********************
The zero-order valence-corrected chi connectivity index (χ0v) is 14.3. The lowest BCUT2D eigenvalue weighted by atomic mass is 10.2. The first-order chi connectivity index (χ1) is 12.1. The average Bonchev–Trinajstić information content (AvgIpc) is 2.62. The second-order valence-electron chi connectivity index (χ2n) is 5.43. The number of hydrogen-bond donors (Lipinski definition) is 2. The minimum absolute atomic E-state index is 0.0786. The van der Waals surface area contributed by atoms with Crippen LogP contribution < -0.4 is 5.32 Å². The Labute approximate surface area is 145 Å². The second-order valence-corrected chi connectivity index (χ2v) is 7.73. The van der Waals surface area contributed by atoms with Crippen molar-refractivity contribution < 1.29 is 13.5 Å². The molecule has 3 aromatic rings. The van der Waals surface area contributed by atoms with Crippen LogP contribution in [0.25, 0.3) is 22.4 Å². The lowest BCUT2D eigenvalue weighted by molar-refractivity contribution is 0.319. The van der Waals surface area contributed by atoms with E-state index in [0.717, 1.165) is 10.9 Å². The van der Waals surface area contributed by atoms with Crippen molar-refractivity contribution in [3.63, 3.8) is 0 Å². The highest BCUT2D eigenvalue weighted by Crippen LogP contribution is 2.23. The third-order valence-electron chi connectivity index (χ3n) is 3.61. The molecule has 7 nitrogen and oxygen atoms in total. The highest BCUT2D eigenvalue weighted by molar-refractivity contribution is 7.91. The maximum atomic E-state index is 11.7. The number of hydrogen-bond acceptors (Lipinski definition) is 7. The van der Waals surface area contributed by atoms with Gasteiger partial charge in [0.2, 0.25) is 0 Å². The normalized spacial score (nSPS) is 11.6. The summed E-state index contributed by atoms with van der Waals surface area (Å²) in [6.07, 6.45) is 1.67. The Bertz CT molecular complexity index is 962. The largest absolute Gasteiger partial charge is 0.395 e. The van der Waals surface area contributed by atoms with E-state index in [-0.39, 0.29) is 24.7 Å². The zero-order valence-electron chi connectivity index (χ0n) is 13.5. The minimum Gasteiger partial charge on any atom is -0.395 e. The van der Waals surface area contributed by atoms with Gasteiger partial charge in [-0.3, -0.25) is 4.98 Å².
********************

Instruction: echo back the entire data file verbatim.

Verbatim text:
The zero-order valence-corrected chi connectivity index (χ0v) is 14.3. The lowest BCUT2D eigenvalue weighted by atomic mass is 10.2. The first-order chi connectivity index (χ1) is 12.1. The average Bonchev–Trinajstić information content (AvgIpc) is 2.62. The second-order valence-electron chi connectivity index (χ2n) is 5.43. The number of hydrogen-bond donors (Lipinski definition) is 2. The minimum absolute atomic E-state index is 0.0786. The van der Waals surface area contributed by atoms with Crippen LogP contribution < -0.4 is 5.32 Å². The Labute approximate surface area is 145 Å². The second-order valence-corrected chi connectivity index (χ2v) is 7.73. The van der Waals surface area contributed by atoms with Crippen molar-refractivity contribution < 1.29 is 13.5 Å². The molecule has 3 aromatic rings. The van der Waals surface area contributed by atoms with Crippen LogP contribution in [0.25, 0.3) is 22.4 Å². The lowest BCUT2D eigenvalue weighted by molar-refractivity contribution is 0.319. The van der Waals surface area contributed by atoms with E-state index in [0.717, 1.165) is 10.9 Å². The van der Waals surface area contributed by atoms with Crippen molar-refractivity contribution in [3.63, 3.8) is 0 Å². The highest BCUT2D eigenvalue weighted by Crippen LogP contribution is 2.23. The third-order valence-electron chi connectivity index (χ3n) is 3.61. The molecule has 7 nitrogen and oxygen atoms in total. The highest BCUT2D eigenvalue weighted by molar-refractivity contribution is 7.91. The maximum atomic E-state index is 11.7. The number of hydrogen-bond acceptors (Lipinski definition) is 7. The van der Waals surface area contributed by atoms with Gasteiger partial charge in [0.2, 0.25) is 0 Å². The normalized spacial score (nSPS) is 11.6. The summed E-state index contributed by atoms with van der Waals surface area (Å²) in [6.07, 6.45) is 1.67. The Bertz CT molecular complexity index is 962. The largest absolute Gasteiger partial charge is 0.395 e. The van der Waals surface area contributed by atoms with E-state index in [-0.39, 0.29) is 24.7 Å². The zero-order valence-electron chi connectivity index (χ0n) is 13.5. The minimum Gasteiger partial charge on any atom is -0.395 e. The van der Waals surface area contributed by atoms with Gasteiger partial charge in [-0.3, -0.25) is 4.98 Å².